* Rouble close to low reached after Crimea annexed in March
* Dollar denominated shares down 3.5 percent over the week
* Savings on imports outweighed by investor exodus-analysts
* Car sales plummet, trend unlikely to be reversed
(Updates with closing prices)
By Jason Bush and Vladimir Abramov
MOSCOW, Aug 8 The rouble ended the week close to
an all-time low following Moscow's decision to ban most food
imports from the West in retaliation for sanctions over Ukraine
and warnings from NATO that Russia appeared ready to invade its
Analysts said any positive impact on Russia's balance of
payments from Thursday's ban was outweighed by an investor
exodus due to the conflict since mid-April between pro-Russian
rebels and government forces in eastern Ukraine.
"The markets are preparing for the worst based on what's
going on in east Ukraine, where the fighting continues, no one
wants to agree with anyone and Russia is building up troops on
the border," said Igor Akinshin from Alfa Bank.
The rouble eased 1.5 percent versus the dollar this week
, not far off an all-time low of 36.73 reached in
March after Russia annexed Ukraine's Crimea peninsula. Dollar
denominated Russian stocks were down 3.5 percent.
The ban on all meat, fish, dairy, fruit and vegetables from
the United States, the 28 European Union countries, Canada,
Australia and non-EU member Norway will last a year, showing
President Vladimir Putin is preparing for a long stand-off.
A stronger than expected measure, it could isolate Russian
consumers to a degree unseen since Soviet days. Sanctions and
the currency's slide have already bankrupted several airlines
and tourist firms, ruining summer holidays for many Russians.
The government has also upset the middle class by approving
a plan to use contributions to employees' privately managed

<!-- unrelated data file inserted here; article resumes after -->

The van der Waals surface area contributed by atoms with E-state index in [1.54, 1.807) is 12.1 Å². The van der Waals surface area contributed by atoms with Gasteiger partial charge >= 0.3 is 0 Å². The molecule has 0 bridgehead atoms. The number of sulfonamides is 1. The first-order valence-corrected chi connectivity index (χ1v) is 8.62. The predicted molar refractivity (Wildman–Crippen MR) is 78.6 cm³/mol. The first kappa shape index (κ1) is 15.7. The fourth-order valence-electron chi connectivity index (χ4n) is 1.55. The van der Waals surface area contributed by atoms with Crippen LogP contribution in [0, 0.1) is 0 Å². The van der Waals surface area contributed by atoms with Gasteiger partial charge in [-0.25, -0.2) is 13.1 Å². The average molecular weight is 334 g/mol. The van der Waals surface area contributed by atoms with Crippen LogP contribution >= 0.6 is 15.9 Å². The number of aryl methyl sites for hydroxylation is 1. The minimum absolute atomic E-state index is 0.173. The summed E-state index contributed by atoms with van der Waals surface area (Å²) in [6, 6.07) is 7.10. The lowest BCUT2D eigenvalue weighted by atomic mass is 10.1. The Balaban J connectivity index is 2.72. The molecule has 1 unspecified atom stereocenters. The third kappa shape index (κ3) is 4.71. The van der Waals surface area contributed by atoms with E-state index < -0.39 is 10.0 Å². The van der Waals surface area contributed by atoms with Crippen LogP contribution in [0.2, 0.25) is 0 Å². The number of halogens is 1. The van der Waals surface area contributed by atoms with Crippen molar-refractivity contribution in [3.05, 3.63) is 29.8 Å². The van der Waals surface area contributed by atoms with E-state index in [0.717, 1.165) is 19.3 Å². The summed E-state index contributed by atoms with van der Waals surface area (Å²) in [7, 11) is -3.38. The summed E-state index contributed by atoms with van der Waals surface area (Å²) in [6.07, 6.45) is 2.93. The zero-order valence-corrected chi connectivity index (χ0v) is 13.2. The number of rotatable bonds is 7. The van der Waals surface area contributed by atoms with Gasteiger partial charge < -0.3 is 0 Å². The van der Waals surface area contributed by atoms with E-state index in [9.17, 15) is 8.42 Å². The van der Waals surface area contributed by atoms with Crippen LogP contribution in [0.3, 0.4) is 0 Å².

pension funds to plug budget holes for a second year running.
In a sign ordinary Russians' purchasing power is declining,
car sales slumped 23 percent year-on-year in July after a 17.3
percent decline in the previous month.
"The overall trend is worrisome, and unlikely to improve
fundamentally any time soon," said Joerg Schreiber, Chairman of
the Automobile Manufacturers Committee at the Association of
European Businesses lobby group.
State-controlled VTB and Dutch bank ING said investors chose
to ignore the potential positive implications of the import ban.
"The import ban is marginally positive in a 6-12 month
period as a general factor affecting the current account, but
currently capital outflows are still on a higher scale than
this," said Dmitry Polevoy, Russia economist at ING.
Russians tracked the rouble-dollar rate very closely in the
1990s and early 2000s as they saw the U.S. currency as the best
protection against galloping inflation.
That attitude has changed during Putin's 14-year rule, when
relative macroeconomic stability on the back of high oil prices
allowed people to forget about foreign exchange rates.
That now seems to be coming to an end with the bans likely
to push inflation well above the government's targets and
disappointed investors sending billions of dollars abroad as
capital flight accelerates.
"Another round of more hawkish actions and rhetoric could
put additional pressure on the rouble," VTB said on
Friday. "Capital outflows - namely the potential dollarisation
of deposits - are the key risks".
Analysts polled by Reuters at the end of last month
predicted that capital outflows would reach $118 billion this
year, almost double last year's figure.
ING economist Polevoy estimated that the ban on western food
imports would save Russia around $800 million a month, a figure
probably less than the increase in capital flight as investors
flee rouble assets.
"So currently nobody cares about the current account, nobody
cares about the trade balance, probably nobody even cares about
the high carry (high interest rates) in Russia. People who just
want to get out of the country, out of Russian assets, are
trying to do it."
Investors fear a further escalation following statements
from NATO that Russia has amassed large numbers of troops on the
border and may invade under the guise of a peacekeeping
operation. Moscow has accused Kiev of killing hundreds of
civilians in east Ukraine but has denied it has any plan to send
troops across the border.
On Friday, the rouble strengthened slightly on the day and
shares were up more than 1 percent, recovering from earlier
losses, after a senior Russian security official said Moscow was
willing to act as an intermediary to de-escalate the crisis.
Some analysts were sceptical.
"Talk is cheap, and Moscow has many times previously made
similar comments calling for negotiations, de-escalation, et al,
but its actions on the ground have suggested other things," said
Timothy Ash, chief emerging markets analyst at Standard Bank.
For rouble poll data see
For Russian equities guide see
For Russian treasury bonds see
Russia in graphics: link.reuters.com/dun63s
(Additional reporting by Alexander Winning; Writing by Dmitry
Zhdannikov; Editing by Catherine Evans)